syntax creates them as symbolic scalar variables of type `sym`

.

`syms(`

creates the symbolic scalar variables
and functions contained in `symArray`

)`symArray`

, where
`symArray`

is either a vector of symbolic scalar variables or a cell
array of symbolic scalar variables and functions. This syntax clears all previous
definitions of variables specified in `symArray`

including symbolic
assumptions. Use this syntax only when such an array is returned by another function, such
as `solve`

or `symReadSSCVariables`

.

## Examples

## Input Arguments

## Output Arguments

## Limitations

Differentiation functions, such as

`divergence`

,`curl`

,`jacobian`

, and`laplacian`

, currently do not accept symbolic matrix variables and symbolic matrix functions as input. To evaluate differentiation with respect to vectors and matrices, use the`diff`

function instead.To show all the functions in Symbolic Math Toolbox™ that accept symbolic matrix variables and symbolic matrix functions as input, use the command

`methods symmatrix`

and`methods symfunmatrix`

.

## Tips

You can create multiple symbolic objects in one call. For example,

`syms f(x) g(t) y`

creates two symbolic functions (`f`

and`g`

) and three symbolic scalar variables (`x`

,`t`

, and`y`

).`syms`

is a shortcut for`sym`

,`symfun`

,`symmatrix`

, and`symfunmatrix`

. This shortcut lets you create several symbolic objects with one function call. For example, you can use`sym`

and create each symbolic scalar variable separately. However, when you create variables using`sym`

, any existing assumptions on the created variables are retained. You can also use`symfun`

to create symbolic functions.In functions and scripts, do not use

`syms`

to create symbolic scalar variables with the same names as MATLAB functions. For these names, MATLAB does not create symbolic scalar variables, but keeps the names assigned to the MATLAB functions. If you want to create a symbolic scalar variable with the same name as a MATLAB function inside a function or a script, use`sym`

instead. For example, use`alpha = sym('alpha')`

.Avoid using

`syms`

within functions or parallel for loops because it generates variables without direct output assignment and modifies the global state of the workspace. Using`syms`

within functions can create side effects and other unexpected behaviors. Instead, use`sym`

with left-side output assignment, such as`t = sym('t')`

. For more details, see Choose syms or sym Function.These variable names are invalid with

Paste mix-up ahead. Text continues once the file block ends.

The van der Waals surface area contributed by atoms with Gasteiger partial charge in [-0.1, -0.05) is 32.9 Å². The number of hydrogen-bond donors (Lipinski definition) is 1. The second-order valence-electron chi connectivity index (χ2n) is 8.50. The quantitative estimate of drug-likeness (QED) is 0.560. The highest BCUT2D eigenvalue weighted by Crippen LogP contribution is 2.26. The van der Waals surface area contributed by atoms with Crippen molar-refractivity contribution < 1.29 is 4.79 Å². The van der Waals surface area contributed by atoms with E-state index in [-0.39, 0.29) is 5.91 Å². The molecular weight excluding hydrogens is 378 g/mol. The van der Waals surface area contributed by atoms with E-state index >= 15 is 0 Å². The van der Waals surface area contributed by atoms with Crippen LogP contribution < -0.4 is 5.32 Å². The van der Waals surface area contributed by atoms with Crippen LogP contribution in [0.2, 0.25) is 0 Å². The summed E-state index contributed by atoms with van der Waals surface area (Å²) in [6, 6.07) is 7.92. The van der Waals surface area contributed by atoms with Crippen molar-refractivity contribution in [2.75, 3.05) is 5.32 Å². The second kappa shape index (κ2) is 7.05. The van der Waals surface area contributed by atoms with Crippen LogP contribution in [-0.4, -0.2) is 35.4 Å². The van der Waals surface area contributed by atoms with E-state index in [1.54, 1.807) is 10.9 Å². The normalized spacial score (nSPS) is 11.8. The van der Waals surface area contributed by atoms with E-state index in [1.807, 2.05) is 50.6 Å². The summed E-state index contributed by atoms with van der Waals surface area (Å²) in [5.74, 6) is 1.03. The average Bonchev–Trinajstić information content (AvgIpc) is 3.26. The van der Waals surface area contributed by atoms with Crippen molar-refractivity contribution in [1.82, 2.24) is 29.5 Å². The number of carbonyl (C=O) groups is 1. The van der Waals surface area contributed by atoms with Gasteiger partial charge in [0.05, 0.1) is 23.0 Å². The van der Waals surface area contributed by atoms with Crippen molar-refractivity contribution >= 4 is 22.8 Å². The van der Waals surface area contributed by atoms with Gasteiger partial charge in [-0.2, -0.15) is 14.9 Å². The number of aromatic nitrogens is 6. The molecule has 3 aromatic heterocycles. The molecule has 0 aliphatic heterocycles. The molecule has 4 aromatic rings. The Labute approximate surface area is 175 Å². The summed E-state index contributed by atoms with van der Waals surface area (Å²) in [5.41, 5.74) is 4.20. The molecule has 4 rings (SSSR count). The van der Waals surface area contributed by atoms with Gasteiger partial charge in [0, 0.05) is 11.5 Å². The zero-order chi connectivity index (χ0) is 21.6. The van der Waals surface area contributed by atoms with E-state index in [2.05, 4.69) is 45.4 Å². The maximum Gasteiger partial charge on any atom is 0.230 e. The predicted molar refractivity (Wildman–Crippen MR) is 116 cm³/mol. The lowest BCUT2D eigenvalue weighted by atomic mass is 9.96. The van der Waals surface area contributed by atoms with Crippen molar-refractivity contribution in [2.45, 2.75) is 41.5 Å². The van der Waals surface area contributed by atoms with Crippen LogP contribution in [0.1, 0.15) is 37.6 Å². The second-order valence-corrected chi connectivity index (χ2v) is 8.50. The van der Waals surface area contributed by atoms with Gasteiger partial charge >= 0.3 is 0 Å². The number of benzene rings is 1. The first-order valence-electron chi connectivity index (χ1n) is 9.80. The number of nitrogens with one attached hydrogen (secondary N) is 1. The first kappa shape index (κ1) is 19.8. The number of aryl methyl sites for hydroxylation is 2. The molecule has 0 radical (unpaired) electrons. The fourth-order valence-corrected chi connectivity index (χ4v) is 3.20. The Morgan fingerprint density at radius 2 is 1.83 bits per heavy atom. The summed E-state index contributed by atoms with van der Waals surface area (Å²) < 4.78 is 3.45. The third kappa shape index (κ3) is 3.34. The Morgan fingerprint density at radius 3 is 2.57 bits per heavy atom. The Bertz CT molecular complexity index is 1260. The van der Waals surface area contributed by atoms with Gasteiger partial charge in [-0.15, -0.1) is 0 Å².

`syms`

:`integer`

,`real`

,`rational`

,`positive`

, and`clear`

. To create symbolic scalar variables with these names, use`sym`

. For example,`real = sym('real')`

.`clear x`

does not clear the symbolic object of its assumptions, such as real, positive, or any assumptions set by`assume`

,`sym`

, or`syms`

. To remove assumptions, use one of these options:`syms x`

or`syms f(x)`

clears all assumptions from`x`

.`assume(x,'clear')`

clears all assumptions from`x`

.`clear all`

clears all objects in the MATLAB workspace and resets the symbolic engine.`assume`

and`assumeAlso`

provide more flexibility for setting assumptions on symbolic scalar variables.

When you replace one or more elements of a numeric vector or matrix with a symbolic number, MATLAB converts that number to a double-precision number.

A = eye(3); A(1,1) = sym(pi)

A = 3.1416 0 0 0 1.0000 0 0 0 1.0000

You cannot replace elements of a numeric vector or matrix with a symbolic scalar variable, expression, or function because these elements cannot be converted to double-precision numbers. For example,

`syms a; A(1,1) = a`

throws an error.When evaluating a symbolic matrix function, you must substitute values that have the same size as the defined input arguments. For example, see Create Function of Vector and Scalar. For comparison, this example returns an error:

syms X [2 2] matrix syms f(X) [1 1] matrix keepargs f(ones(4))

## Version History

**Introduced before R2006a**

## See Also

`assume`

| `assumeAlso`

| `assumptions`

| `isvarname`

| `reset`

| `sym`

| `symfun`

| `symmatrix`

| `symfunmatrix`

| `symvar`